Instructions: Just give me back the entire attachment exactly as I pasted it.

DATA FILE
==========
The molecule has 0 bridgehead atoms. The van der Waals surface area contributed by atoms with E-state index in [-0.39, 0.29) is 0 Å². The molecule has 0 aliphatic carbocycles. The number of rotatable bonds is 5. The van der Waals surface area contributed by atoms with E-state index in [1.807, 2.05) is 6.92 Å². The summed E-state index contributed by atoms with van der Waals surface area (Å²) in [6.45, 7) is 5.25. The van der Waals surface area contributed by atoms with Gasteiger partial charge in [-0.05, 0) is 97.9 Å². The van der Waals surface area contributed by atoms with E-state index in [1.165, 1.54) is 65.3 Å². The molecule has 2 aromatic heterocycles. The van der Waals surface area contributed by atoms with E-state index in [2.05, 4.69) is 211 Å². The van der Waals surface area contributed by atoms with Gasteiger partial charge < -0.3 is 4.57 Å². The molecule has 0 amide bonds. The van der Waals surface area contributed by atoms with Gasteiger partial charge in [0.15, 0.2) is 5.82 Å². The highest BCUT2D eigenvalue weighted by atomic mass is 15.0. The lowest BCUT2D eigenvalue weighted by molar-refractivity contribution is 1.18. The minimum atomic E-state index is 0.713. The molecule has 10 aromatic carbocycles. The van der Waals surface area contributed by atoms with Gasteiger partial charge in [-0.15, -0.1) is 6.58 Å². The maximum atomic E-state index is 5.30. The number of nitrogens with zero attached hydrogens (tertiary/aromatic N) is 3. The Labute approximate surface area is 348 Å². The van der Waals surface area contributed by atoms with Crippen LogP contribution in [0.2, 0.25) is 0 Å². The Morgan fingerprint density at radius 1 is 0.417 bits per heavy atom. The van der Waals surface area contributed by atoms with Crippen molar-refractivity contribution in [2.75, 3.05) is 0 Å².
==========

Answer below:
The molecule has 0 bridgehead atoms. The van der Waals surface area contributed by atoms with E-state index in [-0.39, 0.29) is 0 Å². The molecule has 0 aliphatic carbocycles. The number of rotatable bonds is 5. The van der Waals surface area contributed by atoms with E-state index in [1.807, 2.05) is 6.92 Å². The summed E-state index contributed by atoms with van der Waals surface area (Å²) in [6.45, 7) is 5.25. The van der Waals surface area contributed by atoms with Gasteiger partial charge in [-0.05, 0) is 97.9 Å². The van der Waals surface area contributed by atoms with E-state index in [1.165, 1.54) is 65.3 Å². The molecule has 2 aromatic heterocycles. The van der Waals surface area contributed by atoms with E-state index in [2.05, 4.69) is 211 Å². The van der Waals surface area contributed by atoms with Gasteiger partial charge < -0.3 is 4.57 Å². The molecule has 0 amide bonds. The van der Waals surface area contributed by atoms with Gasteiger partial charge in [0.15, 0.2) is 5.82 Å². The highest BCUT2D eigenvalue weighted by atomic mass is 15.0. The lowest BCUT2D eigenvalue weighted by molar-refractivity contribution is 1.18. The minimum atomic E-state index is 0.713. The molecule has 10 aromatic carbocycles. The van der Waals surface area contributed by atoms with Gasteiger partial charge in [-0.15, -0.1) is 6.58 Å². The maximum atomic E-state index is 5.30. The number of nitrogens with zero attached hydrogens (tertiary/aromatic N) is 3. The Labute approximate surface area is 348 Å². The van der Waals surface area contributed by atoms with Crippen LogP contribution in [0.2, 0.25) is 0 Å². The Morgan fingerprint density at radius 1 is 0.417 bits per heavy atom. The van der Waals surface area contributed by atoms with Crippen molar-refractivity contribution in [2.75, 3.05) is 0 Å².